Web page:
Jenster's Musings

Sunday, April 01, 2007

March Reading

I read 104 books during the month of March.

APRIL FOOLS!!

Now that I have the April 1st charade requirements fulfilled I shall tell you what I read in March. And there were only five books so this shouldn't take too long.

Dream Hunter - Sherrilyn Kenyon (Paranormal Romance)

This is somewhere around the bajillionth book in the Dark Hunter series. I know some die hard DH fans were disappointed in this one, but I liked it. I've always been enamored with mythology and this book was chock full of it. It did take me until the very end of the book to realize that it took place before the first book in the series, though. Regardless, I was entertained and that's the whole point. Isn't it?

The Virgin's Lover - Philippa Gregory (Historical Fiction)

Queen Elizabeth is in love with Sir Robert Dudley, but Sir Robert is married to Lady Amy Dudley. The Queen has the power to dissolve the marriage, just as her father dissolved his legal marriage to Queen Katherine so he could marry Anne Boleyn, Elizabeth's mother. But we all know how that turned out.

Philippa Gregory has an incredible talent for weaving an intricate story with well known history, bringing the dull facts of a history book to colorful life. With this book she tackles the mystery of Amy Dudley's death. Did Sir Robert kill his wife? Did Elizabeth have her murdered? Did she die of natural causes? Or maybe William Cecil, Elizabeth's highest advisor planned her demise?

I could never decide from this book if Robert truly loved Elizabeth or if he just wanted the power of being King - maybe a little bit of both. He came from a power-hungry family, which got his father killed for treason and very nearly got himself executed as well. You'd think he'd learn.

Anyway, as with the previous Tudor books of Ms. Gregory's, this was an excellent read. I'm looking forward to the next one - The Constant Princess - which goes back to Henry VIII's first wife, Queen Katherine of Aragon, Queen Mary's mother.

Slow Burn - Julie Garwood (Contemporary Romantic Suspense)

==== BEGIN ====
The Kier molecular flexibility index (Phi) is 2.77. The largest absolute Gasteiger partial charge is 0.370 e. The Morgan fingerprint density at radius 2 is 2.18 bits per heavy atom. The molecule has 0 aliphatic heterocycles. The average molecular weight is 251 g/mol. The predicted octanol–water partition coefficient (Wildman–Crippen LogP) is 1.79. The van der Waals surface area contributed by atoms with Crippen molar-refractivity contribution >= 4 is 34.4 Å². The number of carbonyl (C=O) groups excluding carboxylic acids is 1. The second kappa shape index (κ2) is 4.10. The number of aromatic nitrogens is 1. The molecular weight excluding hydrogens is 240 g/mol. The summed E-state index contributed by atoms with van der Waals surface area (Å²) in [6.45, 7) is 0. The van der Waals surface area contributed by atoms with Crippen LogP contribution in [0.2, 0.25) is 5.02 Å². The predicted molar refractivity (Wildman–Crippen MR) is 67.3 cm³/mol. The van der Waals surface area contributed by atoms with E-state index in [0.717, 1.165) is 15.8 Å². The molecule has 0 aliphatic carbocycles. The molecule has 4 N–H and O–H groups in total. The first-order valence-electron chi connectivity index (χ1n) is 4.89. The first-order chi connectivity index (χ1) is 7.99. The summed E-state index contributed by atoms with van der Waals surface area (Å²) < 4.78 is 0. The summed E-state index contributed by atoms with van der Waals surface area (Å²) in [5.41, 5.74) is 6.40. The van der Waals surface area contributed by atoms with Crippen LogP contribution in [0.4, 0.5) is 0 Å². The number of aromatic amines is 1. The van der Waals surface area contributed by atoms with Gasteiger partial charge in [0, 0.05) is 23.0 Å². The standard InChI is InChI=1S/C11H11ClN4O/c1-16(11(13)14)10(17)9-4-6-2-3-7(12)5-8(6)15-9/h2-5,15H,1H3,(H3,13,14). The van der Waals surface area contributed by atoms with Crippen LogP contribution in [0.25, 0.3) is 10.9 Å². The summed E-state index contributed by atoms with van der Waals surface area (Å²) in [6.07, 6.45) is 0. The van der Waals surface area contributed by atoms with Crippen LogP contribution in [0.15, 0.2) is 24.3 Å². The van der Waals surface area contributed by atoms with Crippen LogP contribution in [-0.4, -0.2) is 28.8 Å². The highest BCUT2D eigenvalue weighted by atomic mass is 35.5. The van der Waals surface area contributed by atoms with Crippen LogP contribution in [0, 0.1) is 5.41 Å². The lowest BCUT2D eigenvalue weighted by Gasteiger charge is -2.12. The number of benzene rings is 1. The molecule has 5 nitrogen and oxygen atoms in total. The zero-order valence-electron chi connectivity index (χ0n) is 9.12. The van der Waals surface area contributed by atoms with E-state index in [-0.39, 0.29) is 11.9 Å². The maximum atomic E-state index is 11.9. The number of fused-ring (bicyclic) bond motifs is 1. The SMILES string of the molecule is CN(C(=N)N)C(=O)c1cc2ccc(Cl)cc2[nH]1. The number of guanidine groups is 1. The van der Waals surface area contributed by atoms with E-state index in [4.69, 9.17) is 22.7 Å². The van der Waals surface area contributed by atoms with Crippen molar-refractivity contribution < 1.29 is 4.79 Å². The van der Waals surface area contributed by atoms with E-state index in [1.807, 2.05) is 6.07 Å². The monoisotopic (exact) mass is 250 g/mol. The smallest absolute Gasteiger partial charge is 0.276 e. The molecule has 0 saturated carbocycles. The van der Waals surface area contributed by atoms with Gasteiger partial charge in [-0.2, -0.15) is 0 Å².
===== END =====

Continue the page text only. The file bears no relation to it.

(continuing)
I typically prefer historicals - romantic or not - with a few paranormals thrown in for good measure, but I'm terribly loyal and I've read all of Julie Garwood's other books. This book had a pretty good mystery, though I had a feeling about the villain from very early on. Some of the writing seemed forced to me, but I enjoyed the story nonetheless.

To Wed a Scandalous Spy - Celeste Bradley (Regency Romance)

I read and enjoyed all of CB's Liar's Club books - a series of spies in Regency England. The Royal Four are the four men who rule them - spies in their own right. This was the first book of the Royal Four and a highly entertaining read. Fast paced, funny, a little mysterious, and a delightful romance. What's not to like??

A Great and Terrible Beauty - Libba Bray (Young Adult - Gothic)

This is one of those books that I kept seeing, picking up, reading the back, putting it down, on and on ad infinitum, but I hadn't heard anything about it so I was leery of buying it. Dance Chica wrote about the book at her blog, Insomnomania, and when I mentioned I'd been thinking about reading it she sent it to me. How sweet is that?

I finished it this afternoon, so I suppose technically it's not a March read. But I'm putting it in here anyway.

The book is written in first person present which threw me at first. I have to say that's probably my least favorite style. However, the story itself was so good that I quickly forgot about my dislike of her writing. This is a critique I found that said it so much better than I could:

Despite having argued long and hard to be allowed to go to London, the Gemma Doyle that arrives on the doorstep of the city's fashionable Spence Academy is not the discontented teenager from Bombay who had her hopes set on the big city. Mourning the tragic death of her mother, she is unable tell anyone the truth. Saddened by her father's retreat into laudanum and her oh-so-proper brother's insistence that she be the prim Victorian miss that she is not, Gemma despairs of fitting in. Her role as an outsider seems assured when beautiful Pippa and sophisticated Felicity lump her with her roommate, Ann, a scholarship student. To top it off, one of the mysterious men present when her mother died seems to be following her. Her bleak prospects change when she is led to the diary of Mary Dowd, a former Spence girl who penetrated the secrets of The Realm that now link Gemma, her mother, Felicity, Ann, and Pippa with a life and death struggle. This classic boarding school drama with Gothic tones deals with real issues—a woman's place, the question of self-determinism, the impact on young lives of a lack of parental love and attention—within an excitingly supernatural framework. Plot, setting, and characterization are all strong. Questions of life, love, maturity, responsibility, and the harrowing nature of choices are seamlessly worked into a compulsively readable story, open ended enough to hint at the possibility of a sequel.

And yes. There is a sequel. Rebel Angels takes up shortly after Great leaves off. And yes. I will be reading it at some point.

There you have it. The five books I read in March.

Todd's brother and sister-in-law, Tim and Rachel, are flying in from California tomorrow so my appearances will be sparse. But what stories and pictures I'll have when I come back!

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